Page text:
Most of us will try to load up on fruits and vegetables while trying to be healthy. These colorful foods have tremendous benefits to our bodies, but they can wreak havoc on our digestive system. It’s not unusual that we develop stomach bloating and smelly gas after eating these healthy foods in excess.
When it comes to fruit and vegetable intake, moderation is key. Below are six foods that cause bloating and gas, from apples to mangoes.
This gas culprit contains a natural sugar, known as oligosaccharide, which the human body cannot completely break down. These large molecules are not digested in the same way as other sugars because the human body does not make the enzyme that breaks them down. Instead, they make their way through the digestive tract to the large intestine intact and not digested, waiting to be broken down by bacteria in the intestine. It is this process that produces smelly gas.
Carrots are one of the healthiest foods that provide us with essential vitamins and minerals according to the dental staff at Sapperton Dental in New Westminster, BC. However, eating too many carrots can leave us with uncomfortable side effects, like veggie bloat. A cup of raw carrots contains about 12 grams of carbohydrates with 4 of these grams being fiber. High-fiber vegetables, like carrots, cause gas because bacteria within the colon produces it as a by-product of its digestion of fiber.
Vegetables like kale, cabbage, and broccoli are excellent sources of vitamin C and fiber, but they can also make us feel bloated and gassy. Cruciferous vegetables contain the complex sugar known as “raffinose,” which makes it difficult to digest for people with a sensitive stomach, according to the EastVan Dental Clinic. These vegetables not only cause flatulence, they also produce an odiferous smell.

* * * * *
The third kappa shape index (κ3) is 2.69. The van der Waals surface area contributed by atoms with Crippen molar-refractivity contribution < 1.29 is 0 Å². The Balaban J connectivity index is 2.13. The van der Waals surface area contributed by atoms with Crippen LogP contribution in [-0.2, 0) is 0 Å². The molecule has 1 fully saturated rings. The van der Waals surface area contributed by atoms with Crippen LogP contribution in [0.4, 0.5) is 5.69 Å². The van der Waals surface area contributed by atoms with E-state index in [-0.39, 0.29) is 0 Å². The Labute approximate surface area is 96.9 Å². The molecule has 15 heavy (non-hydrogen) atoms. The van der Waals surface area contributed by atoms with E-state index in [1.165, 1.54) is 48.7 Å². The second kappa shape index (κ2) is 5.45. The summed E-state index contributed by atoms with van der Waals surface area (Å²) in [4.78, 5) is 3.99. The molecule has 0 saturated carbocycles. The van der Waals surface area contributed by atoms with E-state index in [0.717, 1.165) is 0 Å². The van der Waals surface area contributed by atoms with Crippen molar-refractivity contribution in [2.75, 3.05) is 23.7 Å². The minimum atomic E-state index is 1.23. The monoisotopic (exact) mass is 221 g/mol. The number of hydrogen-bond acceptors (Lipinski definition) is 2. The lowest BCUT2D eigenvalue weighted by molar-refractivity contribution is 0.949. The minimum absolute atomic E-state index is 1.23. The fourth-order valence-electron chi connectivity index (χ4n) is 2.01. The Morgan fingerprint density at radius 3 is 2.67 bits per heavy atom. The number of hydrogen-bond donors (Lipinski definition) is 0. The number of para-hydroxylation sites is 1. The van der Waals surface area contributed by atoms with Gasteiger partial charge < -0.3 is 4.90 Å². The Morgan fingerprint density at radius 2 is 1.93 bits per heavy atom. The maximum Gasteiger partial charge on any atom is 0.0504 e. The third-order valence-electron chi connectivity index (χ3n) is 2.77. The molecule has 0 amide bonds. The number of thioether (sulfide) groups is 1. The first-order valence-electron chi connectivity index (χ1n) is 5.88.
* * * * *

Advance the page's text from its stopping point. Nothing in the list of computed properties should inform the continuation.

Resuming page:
This popular fruit is filled with antioxidants, especially green apples, according to Dr. Vinay Dhir. However, apples are loaded with fructose, or fruit sugar, which can be tough on a sensitive stomach. Fructose requires no digesting; they are already broken down into the simplest form the body can absorb. Moreover, when fructose doesn’t get absorbed into the bloodstream through the intestinal wall, it is sent down the bowels and consumed by bad bacteria that make by-products, like methane and hydrogen gas, causing bloating, cramping, gas, diarrhea, and bad breath.
The antioxidant-rich fruit is packed with polyols, the main component in sugar substitutes, also known as sugar alcohols. Polyols linger around the digestive system and are only partially absorbed by the small intestine. The remaining polyols pull water into the small and large bowel and are then fermented by intestinal bacteria, leading to excessive gas.
This sweet fruit contains more fructose than glucose, which makes it difficult for fructose to be absorbed by the body. This imbalance can lead to bloating and flatulence according to Dr. Sidhu in Surrey, BC. Moreover, fructose is sweeter than glucose, which can make it more difficult to digest for those with gut issues.
Remember, eating these healthy foods in excess will make your stomach hurt.